The Incredible Shrinking Market
The number of companies required to mimic the returns of the S&P 500 had fallen to an all-time low at year-end 2019 to just 83.
The continued strength of the FAANGs+ Microsoft and a small coterie of other stock mean the effective number is now even lower.
The narrowing of market breadth now exceeds the previous low reached at the peak of the internet bubble.
The decline of the number of companies required to replicate the performance of the S&P 500 over the past 5 years has coincided with the growing popularity of passive investing.
These strategies reduce the effective number of index constituents by directing capital flows into the largest index components.
The downward pressure on the effective number of companies in the S&P 500 index is expected to continue if passive investing remains popular.
However, fewer effective index components increase the probability of volatility as a larger index weighting is distributed over a smaller group of companies.
This trend supports a thesis that the 2020s will be unusually volatile, producing both great risks and opportunities.
Written by Jonathan Baird, CFA
Successful investing has never been easy, and it has grown more difficult in the 21st century. The issues that produced the Crisis of 2008, such as sky-high debt levels, have never been properly addressed and lurk in the shadows waiting to reassert themselves. The global geopolitical scene is more tenuous now than it has been in decades. Thoughtful, independent analysis and opinion has never been more essential.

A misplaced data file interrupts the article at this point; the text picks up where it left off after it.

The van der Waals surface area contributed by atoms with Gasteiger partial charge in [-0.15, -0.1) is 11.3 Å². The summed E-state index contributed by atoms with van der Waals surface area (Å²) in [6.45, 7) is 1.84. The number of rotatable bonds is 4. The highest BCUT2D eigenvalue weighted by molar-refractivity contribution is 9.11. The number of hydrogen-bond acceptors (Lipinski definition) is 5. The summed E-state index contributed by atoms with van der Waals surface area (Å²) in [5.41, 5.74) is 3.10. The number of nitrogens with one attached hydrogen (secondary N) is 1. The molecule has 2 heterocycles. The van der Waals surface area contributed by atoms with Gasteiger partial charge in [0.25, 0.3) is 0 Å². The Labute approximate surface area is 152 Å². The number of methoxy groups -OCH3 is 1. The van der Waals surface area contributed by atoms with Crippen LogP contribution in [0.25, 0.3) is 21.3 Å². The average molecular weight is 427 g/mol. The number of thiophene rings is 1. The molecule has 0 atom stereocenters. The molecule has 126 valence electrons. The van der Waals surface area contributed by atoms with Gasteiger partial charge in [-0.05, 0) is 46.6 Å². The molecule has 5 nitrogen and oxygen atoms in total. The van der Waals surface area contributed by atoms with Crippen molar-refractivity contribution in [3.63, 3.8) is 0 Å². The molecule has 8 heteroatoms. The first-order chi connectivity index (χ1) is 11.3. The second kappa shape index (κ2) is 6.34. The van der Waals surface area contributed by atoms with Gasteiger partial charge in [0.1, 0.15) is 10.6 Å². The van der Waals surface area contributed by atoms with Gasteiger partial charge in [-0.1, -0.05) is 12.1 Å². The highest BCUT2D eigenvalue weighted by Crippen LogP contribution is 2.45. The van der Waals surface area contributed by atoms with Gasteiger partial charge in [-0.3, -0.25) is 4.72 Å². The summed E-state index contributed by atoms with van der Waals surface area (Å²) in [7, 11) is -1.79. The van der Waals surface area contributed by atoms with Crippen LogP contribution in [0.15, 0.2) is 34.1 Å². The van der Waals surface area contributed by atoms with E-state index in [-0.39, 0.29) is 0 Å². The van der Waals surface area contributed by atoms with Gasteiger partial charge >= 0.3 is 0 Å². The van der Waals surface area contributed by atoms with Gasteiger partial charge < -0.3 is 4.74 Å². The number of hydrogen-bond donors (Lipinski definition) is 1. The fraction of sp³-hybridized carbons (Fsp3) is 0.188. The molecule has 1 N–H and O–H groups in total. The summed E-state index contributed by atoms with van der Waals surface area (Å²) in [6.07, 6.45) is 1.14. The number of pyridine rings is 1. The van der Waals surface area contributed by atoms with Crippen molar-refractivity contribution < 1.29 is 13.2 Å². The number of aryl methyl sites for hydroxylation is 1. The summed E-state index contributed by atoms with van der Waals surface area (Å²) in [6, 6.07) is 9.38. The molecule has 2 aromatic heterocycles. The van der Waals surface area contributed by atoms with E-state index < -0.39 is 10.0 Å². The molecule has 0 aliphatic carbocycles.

I created the Global Investment Letter in response to this need. Over a 30-year career as a money manager (primarily international/global equity mutual funds), I subscribed to a variety of independent research services. The information provided was essential input to my decision making while the opinions provided food for thought, especially if I disagreed with them! One good idea a year is worth many times the subscription price of a high-quality journal.
Prior to creating the Global Investment Letter I managed three different #1 ranked funds, most recently in 2010 when I won a Lipper Award for the best global equity fund in Canada. A good investor must have a practical knowledge of a range of disciplines, including economics, psychology, geopolitics and history. Gaining this knowledge and keeping current requires considerable time and experience. A quality source of analysis and opinion can make the process more efficient and lead to better decisions.
The Global Investment Letter is a monthly journal that comments on global capital markets. Geopolitical trends and historic backdrops are examined and their potential impact on markets is discussed. In addition, articles on various other topics that I feel may aid an investor, such as investment philosophy, book reviews, etc., are included periodically. An effort is made to keep jargon to a minimum.